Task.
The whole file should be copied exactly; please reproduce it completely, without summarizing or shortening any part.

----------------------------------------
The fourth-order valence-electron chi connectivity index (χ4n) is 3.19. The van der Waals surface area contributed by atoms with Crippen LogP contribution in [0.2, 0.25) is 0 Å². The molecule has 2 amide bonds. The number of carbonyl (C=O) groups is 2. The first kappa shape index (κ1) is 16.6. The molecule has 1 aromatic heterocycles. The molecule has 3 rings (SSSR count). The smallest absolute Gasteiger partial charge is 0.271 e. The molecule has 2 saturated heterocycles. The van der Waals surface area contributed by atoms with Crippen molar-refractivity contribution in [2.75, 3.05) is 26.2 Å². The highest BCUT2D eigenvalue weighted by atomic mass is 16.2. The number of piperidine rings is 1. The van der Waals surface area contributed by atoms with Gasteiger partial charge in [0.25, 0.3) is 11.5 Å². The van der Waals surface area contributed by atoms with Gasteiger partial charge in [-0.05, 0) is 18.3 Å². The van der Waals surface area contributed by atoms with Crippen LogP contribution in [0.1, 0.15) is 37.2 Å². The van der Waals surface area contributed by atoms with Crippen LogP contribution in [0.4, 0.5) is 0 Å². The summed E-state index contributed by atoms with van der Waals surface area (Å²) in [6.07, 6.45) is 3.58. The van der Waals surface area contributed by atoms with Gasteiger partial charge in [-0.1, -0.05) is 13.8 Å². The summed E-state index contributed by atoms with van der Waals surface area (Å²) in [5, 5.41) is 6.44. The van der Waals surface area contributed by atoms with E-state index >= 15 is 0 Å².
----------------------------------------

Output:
The fourth-order valence-electron chi connectivity index (χ4n) is 3.19. The van der Waals surface area contributed by atoms with Crippen LogP contribution in [0.2, 0.25) is 0 Å². The molecule has 2 amide bonds. The number of carbonyl (C=O) groups is 2. The first kappa shape index (κ1) is 16.6. The molecule has 1 aromatic heterocycles. The molecule has 3 rings (SSSR count). The smallest absolute Gasteiger partial charge is 0.271 e. The molecule has 2 saturated heterocycles. The van der Waals surface area contributed by atoms with Crippen molar-refractivity contribution in [2.75, 3.05) is 26.2 Å². The highest BCUT2D eigenvalue weighted by atomic mass is 16.2. The number of piperidine rings is 1. The van der Waals surface area contributed by atoms with Gasteiger partial charge in [0.25, 0.3) is 11.5 Å². The van der Waals surface area contributed by atoms with Gasteiger partial charge in [-0.05, 0) is 18.3 Å². The van der Waals surface area contributed by atoms with Crippen LogP contribution in [0.1, 0.15) is 37.2 Å². The van der Waals surface area contributed by atoms with Crippen LogP contribution in [0.4, 0.5) is 0 Å². The summed E-state index contributed by atoms with van der Waals surface area (Å²) in [6.07, 6.45) is 3.58. The van der Waals surface area contributed by atoms with Gasteiger partial charge in [-0.1, -0.05) is 13.8 Å². The summed E-state index contributed by atoms with van der Waals surface area (Å²) in [5, 5.41) is 6.44. The van der Waals surface area contributed by atoms with E-state index >= 15 is 0 Å².